05.13.19 | Free Will
Are you reading this sentence as an exercise of free will? No, you are not. You are exercising your freedom of choice, certainly, but said choice was established before you even made it. Free will is an illusion. So say followers of determinism i.e belief that all behaviour has a causal connection and is thereby predetermined.
Causation includes all the internal factors -- the inherited biologically encoded hard-wire genetics -- which ultimately determine your personality traits. It likewise includes the overwhelming number of external factors that brought you to the exact point (of reading the first sentence) -- from the macro such as parental influence, friendships, media, and schooling, to the micro such as your previous experience with MM sessions, the book you just read, your mood, having a spare minute, the urge to click, and on and on. The fact that that the complex interaction of all these variables makes it virtually incalculable does not undercut the essential point: your decision to read that sentence was causal-based.
Nonsense. The humanistic psychologists maintain free will is not only possible but also necessary if we are to become fully functional human beings. They may cite, for example, those studies of identical twins raised in the same household who manifest differing personality traits and life outcomes. The problem with determinism, they say, is that it is inconsistent with society's ideas of responsibility and self control that form the basis of our moral and legal obligations. Were a person simply some sort of robotic input/output algorithm, how could such person be held criminally (or otherwise) responsible for the output behaviour any more than for the input factors that determined it?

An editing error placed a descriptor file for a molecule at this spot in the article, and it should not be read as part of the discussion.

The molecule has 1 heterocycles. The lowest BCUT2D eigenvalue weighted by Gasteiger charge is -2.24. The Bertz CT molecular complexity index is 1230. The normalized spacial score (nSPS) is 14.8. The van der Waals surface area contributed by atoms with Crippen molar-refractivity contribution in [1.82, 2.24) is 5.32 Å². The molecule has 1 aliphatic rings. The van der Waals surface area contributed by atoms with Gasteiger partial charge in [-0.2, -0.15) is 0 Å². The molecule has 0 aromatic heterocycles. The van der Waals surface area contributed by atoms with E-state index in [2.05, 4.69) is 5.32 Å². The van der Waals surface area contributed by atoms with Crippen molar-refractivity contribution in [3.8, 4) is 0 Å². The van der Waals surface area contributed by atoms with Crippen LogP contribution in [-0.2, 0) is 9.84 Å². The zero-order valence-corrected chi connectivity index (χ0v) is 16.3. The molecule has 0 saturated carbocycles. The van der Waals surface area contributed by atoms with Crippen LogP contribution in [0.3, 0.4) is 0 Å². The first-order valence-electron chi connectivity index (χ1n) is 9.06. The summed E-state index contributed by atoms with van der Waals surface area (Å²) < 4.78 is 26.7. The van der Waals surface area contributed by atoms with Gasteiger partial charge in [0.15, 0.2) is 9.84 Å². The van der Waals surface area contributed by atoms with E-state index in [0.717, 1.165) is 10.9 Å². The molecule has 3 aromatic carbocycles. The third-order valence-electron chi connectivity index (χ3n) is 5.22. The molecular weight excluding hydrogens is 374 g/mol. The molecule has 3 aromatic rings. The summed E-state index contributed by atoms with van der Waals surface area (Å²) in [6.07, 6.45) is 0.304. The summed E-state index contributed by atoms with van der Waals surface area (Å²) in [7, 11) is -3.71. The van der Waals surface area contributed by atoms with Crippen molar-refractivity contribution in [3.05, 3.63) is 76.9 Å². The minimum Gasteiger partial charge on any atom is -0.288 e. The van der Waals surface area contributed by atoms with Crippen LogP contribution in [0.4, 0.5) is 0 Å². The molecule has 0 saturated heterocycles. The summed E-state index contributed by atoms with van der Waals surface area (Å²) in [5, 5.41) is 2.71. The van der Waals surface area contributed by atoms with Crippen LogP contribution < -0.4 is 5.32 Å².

Certain religions raise the stakes. We took a hard look at Hell and the puritanical promise of eternal damnation at the hands of a deadly and easily-provoked God (MM 2/12/18). It somehow sounds asymmetric: finite life; eternal damnation. Determinism would seem to have no place in metaphysics. If not, exactly who or what is exercising such free will?
A Buddhist perspective is provided as our focus piece, a twenty-minute video (link: B. Alan Wallace - A Buddhist View of Free Will). Central to the view: perhaps we are asking the wrong question.